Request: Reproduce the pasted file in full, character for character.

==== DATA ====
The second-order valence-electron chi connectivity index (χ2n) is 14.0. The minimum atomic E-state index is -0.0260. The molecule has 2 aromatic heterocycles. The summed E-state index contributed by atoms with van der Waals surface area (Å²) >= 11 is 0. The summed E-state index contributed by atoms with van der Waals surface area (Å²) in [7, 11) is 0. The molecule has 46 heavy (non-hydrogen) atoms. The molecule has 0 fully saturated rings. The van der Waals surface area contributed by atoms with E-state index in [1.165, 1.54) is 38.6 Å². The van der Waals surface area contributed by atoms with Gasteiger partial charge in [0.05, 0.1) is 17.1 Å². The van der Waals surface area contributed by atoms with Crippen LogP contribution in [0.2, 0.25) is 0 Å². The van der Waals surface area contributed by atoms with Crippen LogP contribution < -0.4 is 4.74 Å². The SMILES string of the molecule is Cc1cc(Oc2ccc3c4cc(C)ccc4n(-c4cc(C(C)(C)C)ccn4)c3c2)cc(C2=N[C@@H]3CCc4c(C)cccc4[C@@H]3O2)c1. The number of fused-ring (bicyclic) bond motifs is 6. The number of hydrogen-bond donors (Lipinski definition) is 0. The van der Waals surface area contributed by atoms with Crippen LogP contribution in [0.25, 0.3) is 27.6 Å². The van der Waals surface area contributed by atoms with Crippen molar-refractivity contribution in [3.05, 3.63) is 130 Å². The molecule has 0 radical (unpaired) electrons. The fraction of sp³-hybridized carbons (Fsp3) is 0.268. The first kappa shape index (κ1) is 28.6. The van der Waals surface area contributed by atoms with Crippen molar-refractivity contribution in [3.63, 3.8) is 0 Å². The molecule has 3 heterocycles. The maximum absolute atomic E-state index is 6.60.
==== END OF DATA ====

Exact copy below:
The second-order valence-electron chi connectivity index (χ2n) is 14.0. The minimum atomic E-state index is -0.0260. The molecule has 2 aromatic heterocycles. The summed E-state index contributed by atoms with van der Waals surface area (Å²) >= 11 is 0. The summed E-state index contributed by atoms with van der Waals surface area (Å²) in [7, 11) is 0. The molecule has 46 heavy (non-hydrogen) atoms. The molecule has 0 fully saturated rings. The van der Waals surface area contributed by atoms with E-state index in [1.165, 1.54) is 38.6 Å². The van der Waals surface area contributed by atoms with Gasteiger partial charge in [0.05, 0.1) is 17.1 Å². The van der Waals surface area contributed by atoms with Crippen LogP contribution in [0.2, 0.25) is 0 Å². The van der Waals surface area contributed by atoms with Crippen LogP contribution < -0.4 is 4.74 Å². The SMILES string of the molecule is Cc1cc(Oc2ccc3c4cc(C)ccc4n(-c4cc(C(C)(C)C)ccn4)c3c2)cc(C2=N[C@@H]3CCc4c(C)cccc4[C@@H]3O2)c1. The number of fused-ring (bicyclic) bond motifs is 6. The number of hydrogen-bond donors (Lipinski definition) is 0. The van der Waals surface area contributed by atoms with Crippen LogP contribution in [0.25, 0.3) is 27.6 Å². The van der Waals surface area contributed by atoms with Crippen molar-refractivity contribution in [3.05, 3.63) is 130 Å². The molecule has 0 radical (unpaired) electrons. The fraction of sp³-hybridized carbons (Fsp3) is 0.268. The first kappa shape index (κ1) is 28.6. The van der Waals surface area contributed by atoms with Crippen molar-refractivity contribution in [3.63, 3.8) is 0 Å². The molecule has 3 heterocycles. The maximum absolute atomic E-state index is 6.60.